The Jefferson Iowa News®


  Lakeside Golf Course Practicing Organic Weed Control

Recent studies have shown that the continued use of herbicides and weed-control chemicals has a negative impact on the environment, and is ecologically unsound. With that in mind, Lakeside Golf Course has adopted a policy this year allowing only organic weed-control methods on their course. It is thought that the diminished bird population around Spring Lake in recent years might be attributed to chemicals which have previously been used to eradicate weeds and unwanted plant growth from the fairways.

Some researchers have also suggested that various chemical herbicides may result in a slight increase in certain cancer risks by those exposed to them over an extended period of time. When 4 oz. laboratory mice were force-fed 9 oz of toxin-laced food twice daily over the period of twelve weeks, the study found that nearly 8% developed cancer, which is significantly higher than the 6.8% of mice which would have developed it naturally. Also, 17 members of the Lakeside Golf Club have coincidentally developed symptoms of Alzheimer's disease over the past few years.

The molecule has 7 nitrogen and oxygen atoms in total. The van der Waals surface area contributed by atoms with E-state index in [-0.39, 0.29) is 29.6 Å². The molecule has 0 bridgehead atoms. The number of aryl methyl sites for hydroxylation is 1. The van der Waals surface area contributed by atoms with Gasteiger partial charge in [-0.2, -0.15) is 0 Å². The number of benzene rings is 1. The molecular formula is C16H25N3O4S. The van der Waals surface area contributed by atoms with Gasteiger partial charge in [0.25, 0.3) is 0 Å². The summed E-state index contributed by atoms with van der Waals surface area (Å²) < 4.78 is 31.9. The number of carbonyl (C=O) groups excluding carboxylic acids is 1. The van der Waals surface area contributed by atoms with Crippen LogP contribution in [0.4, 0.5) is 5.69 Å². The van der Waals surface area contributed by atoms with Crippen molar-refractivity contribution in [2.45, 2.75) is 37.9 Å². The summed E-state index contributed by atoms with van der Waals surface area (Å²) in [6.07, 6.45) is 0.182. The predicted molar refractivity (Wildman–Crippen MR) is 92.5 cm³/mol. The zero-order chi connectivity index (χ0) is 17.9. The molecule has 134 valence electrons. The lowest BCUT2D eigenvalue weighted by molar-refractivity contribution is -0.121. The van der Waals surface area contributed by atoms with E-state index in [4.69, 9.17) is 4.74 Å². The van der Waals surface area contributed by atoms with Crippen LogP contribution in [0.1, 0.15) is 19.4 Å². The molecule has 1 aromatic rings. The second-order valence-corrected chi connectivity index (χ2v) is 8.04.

A spokesman for the golf course stated that the condition of the fairways would not be significantly affected by the policy change. Natural, organic methods are being used in place of chemicals, and so far patrons seem not to have noticed.

When asked what the course uses now in place of herbicides, the spokesman stated, "There are many organic methods available which are just as effective as chemicals when it comes to killing weeds. For example, certain spices have been used, as has vinegar. And of course our most effective organic method - flame. We flame off the fairways every other Tuesday, just before our ladies day."

The photo at right shows the second fairway as we found it last Monday - shortly before flaming. The golfers we spoke to almost unanimously declared the new process a success. They claimed that they were unable to notice any difference in the appearance or quality of the fairways or greens. "On a scale of one to ten, I would currently give the course a three," stated one member, "Of course, you should have been here last year. I would have probably given it a two or less."

If this experiment succeeds, look for other area golf courses to follow suit.

Submitted by Boyce Bailey (05-25-10)